Whitten's passing was broken live on an episode of The Footy Show. Producer Harvey Silver learned of Whitten's death early in the recording of the episode, but did not break the news to host Eddie McGuire and panelists Sam Newman, Wayne Schwass, Garry Lyon and Doug Hawkins until during the final commercial break of the episode. Hawkins in particular, who was a close friend of Whitten, was emotionally distressed upon hearing the news, and could only manage to say "He was a great man, Teddy." Newman, also a close friend of Whitten, told host Eddie McGuire after the news was broken to the studio audience and viewers: "They say the show must go on, but if we'd known that when we started, the show wouldn't have gone on." The usual studio audience applause that came with the conclusion of the episode was replaced with a silent fade to the Footy Show motif.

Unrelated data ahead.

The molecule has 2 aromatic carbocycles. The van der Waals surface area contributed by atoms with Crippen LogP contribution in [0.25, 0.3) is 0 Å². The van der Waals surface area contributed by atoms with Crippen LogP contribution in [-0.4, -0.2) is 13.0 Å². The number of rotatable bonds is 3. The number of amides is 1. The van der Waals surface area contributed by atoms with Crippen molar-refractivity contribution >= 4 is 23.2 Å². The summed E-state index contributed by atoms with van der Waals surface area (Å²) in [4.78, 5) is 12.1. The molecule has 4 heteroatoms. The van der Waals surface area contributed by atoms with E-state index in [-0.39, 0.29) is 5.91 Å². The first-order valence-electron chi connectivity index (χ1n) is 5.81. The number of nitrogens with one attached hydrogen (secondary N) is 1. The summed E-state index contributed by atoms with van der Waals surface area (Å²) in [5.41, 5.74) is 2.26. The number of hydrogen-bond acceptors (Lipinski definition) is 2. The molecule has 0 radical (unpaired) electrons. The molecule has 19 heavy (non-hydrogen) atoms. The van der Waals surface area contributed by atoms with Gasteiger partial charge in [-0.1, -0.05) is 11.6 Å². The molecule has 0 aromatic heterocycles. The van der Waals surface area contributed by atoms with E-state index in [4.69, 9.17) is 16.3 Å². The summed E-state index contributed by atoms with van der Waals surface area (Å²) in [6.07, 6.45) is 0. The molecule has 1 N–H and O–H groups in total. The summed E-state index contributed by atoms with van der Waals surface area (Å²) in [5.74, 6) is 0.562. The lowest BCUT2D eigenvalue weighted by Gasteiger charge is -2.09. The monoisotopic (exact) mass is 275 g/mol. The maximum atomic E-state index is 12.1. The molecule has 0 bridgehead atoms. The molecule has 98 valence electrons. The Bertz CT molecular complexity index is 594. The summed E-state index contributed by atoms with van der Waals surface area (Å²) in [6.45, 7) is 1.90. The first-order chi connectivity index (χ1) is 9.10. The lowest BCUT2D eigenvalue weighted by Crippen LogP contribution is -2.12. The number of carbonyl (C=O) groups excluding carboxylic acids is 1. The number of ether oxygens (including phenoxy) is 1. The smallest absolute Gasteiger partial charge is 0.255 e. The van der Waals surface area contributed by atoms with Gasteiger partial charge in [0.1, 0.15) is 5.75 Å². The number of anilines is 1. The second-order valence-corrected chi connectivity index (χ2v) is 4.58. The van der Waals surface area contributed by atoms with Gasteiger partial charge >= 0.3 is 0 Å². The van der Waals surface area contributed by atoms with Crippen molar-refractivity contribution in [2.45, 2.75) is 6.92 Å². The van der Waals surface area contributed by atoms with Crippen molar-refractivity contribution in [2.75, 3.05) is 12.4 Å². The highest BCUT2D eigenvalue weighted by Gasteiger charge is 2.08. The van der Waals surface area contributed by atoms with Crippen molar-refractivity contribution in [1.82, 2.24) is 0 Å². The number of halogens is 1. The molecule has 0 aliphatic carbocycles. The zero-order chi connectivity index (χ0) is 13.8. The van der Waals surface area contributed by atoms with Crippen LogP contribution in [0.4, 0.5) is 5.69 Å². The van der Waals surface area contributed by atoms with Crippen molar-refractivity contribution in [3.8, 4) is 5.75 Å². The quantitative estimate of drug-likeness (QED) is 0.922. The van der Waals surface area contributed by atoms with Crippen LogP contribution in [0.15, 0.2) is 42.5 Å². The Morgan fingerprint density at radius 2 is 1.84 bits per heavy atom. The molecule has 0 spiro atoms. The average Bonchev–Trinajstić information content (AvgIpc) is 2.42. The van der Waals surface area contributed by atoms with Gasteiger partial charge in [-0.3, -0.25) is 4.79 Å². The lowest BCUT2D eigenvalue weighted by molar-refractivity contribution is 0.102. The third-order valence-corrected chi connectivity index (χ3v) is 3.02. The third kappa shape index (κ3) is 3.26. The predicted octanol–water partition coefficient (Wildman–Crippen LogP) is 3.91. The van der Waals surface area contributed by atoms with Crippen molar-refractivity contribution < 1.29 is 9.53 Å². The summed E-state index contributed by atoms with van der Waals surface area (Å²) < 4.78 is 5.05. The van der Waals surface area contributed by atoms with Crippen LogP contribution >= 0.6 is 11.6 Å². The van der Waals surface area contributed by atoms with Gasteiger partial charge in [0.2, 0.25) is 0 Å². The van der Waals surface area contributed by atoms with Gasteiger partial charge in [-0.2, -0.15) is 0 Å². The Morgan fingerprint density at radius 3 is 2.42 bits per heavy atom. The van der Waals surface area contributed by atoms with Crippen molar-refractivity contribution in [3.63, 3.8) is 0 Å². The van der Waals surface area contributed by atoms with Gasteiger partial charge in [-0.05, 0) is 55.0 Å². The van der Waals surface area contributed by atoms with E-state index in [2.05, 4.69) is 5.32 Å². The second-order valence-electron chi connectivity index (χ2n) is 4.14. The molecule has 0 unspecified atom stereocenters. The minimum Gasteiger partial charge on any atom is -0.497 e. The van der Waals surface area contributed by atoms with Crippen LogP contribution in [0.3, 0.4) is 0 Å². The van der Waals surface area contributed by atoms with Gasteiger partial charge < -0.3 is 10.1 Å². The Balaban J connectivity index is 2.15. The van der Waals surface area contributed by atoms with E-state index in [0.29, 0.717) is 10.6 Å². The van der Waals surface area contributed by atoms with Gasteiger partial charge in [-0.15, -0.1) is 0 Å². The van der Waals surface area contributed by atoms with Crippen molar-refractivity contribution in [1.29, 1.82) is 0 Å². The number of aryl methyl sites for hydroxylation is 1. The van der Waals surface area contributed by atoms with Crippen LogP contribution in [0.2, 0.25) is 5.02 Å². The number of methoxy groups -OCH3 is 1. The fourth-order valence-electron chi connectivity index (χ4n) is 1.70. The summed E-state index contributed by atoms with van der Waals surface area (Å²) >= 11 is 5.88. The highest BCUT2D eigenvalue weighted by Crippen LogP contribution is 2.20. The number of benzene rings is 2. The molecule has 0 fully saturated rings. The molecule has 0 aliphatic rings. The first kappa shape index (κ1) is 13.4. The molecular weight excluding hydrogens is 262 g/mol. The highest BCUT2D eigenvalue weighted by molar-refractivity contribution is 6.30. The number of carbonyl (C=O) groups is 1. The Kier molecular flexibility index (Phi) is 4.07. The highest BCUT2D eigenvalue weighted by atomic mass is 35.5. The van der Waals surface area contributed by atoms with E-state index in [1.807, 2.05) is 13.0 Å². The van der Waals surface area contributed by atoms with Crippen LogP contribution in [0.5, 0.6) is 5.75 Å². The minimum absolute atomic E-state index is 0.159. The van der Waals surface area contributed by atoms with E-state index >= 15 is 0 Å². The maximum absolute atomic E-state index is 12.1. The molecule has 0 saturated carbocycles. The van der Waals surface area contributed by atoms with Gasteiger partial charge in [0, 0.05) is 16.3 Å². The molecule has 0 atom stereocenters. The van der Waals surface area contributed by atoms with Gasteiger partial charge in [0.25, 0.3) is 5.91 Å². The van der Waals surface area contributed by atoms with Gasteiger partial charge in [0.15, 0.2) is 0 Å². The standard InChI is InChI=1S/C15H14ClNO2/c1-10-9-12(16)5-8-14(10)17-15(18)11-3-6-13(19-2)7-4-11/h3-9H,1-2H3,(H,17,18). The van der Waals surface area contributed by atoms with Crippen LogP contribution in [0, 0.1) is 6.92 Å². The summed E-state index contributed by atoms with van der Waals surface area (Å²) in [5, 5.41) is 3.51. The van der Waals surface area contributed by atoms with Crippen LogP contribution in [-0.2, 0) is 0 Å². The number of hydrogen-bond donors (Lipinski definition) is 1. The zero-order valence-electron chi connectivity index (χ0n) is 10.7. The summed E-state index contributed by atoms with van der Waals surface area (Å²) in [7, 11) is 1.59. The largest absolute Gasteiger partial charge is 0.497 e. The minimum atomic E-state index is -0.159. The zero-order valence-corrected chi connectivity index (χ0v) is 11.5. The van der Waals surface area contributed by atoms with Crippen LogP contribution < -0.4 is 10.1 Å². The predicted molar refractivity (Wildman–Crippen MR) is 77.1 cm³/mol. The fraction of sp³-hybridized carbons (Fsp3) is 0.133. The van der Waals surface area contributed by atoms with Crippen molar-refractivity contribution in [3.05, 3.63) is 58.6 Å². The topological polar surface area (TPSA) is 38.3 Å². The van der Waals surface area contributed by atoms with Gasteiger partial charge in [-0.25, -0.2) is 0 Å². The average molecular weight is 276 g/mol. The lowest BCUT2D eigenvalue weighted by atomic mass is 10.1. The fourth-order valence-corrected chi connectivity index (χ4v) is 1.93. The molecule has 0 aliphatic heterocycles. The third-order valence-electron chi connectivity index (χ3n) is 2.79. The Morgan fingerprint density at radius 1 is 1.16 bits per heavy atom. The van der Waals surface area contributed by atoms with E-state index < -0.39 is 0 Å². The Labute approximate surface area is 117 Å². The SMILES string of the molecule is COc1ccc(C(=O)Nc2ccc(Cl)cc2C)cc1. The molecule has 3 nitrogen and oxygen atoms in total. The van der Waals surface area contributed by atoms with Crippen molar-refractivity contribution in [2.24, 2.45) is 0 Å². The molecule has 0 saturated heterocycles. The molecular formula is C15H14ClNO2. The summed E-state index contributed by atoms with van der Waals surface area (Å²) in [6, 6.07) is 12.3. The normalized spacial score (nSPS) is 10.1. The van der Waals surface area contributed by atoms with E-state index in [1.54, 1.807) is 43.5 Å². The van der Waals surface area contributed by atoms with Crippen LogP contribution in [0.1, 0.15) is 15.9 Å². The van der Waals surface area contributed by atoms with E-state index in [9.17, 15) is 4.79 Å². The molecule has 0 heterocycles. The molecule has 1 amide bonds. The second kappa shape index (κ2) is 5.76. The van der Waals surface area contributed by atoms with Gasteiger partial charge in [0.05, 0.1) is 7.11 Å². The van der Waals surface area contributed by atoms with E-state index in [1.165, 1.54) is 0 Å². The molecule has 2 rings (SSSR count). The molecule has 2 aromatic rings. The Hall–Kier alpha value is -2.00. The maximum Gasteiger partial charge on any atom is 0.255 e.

Such was Whitten's popularity, he was given a nationally televised state funeral, had a bridge named for him (EJ Whitten Bridge on the Western Ring Road) and a statue erected at the Bulldogs' former home ground, Whitten (Western) Oval in Footscray, which was also renamed in his honour.
^Piesse, K. (1993) The Complete Guide to Australian Football, Pan Macmillan Publishers Australia, Melbourne.
^Holmesby, R. & Main, J. (2002) The Encyclopedia of AFL Footballers, Crown Content, Melbourne.
^On one occasion, playing against Richmond at Footscray, in the mid-1960s, he broke out of the ruck, to the left, from a centre bounce, ran two paces to balance himself, and kicked a left-foot torpedo kick for a goal. The ball was returned to the centre, bounced, and Whitten burst out of the pack, to the right, ran three paces and kicked a right-foot torpedo kick for a goal.
^Others, such as Ron Barassi, who were not bestowed with Whitten's level of natural talent, were at least his equal in terms of performance, tenacity, courage and aggression – and, might well have been a first pick in any team before the volatile Whitten – had to work much harder on the acquisition of their football skills. This may explain why they, who had to learn how to do things, were eventually more successful as coaches than was Whitten, the "natural".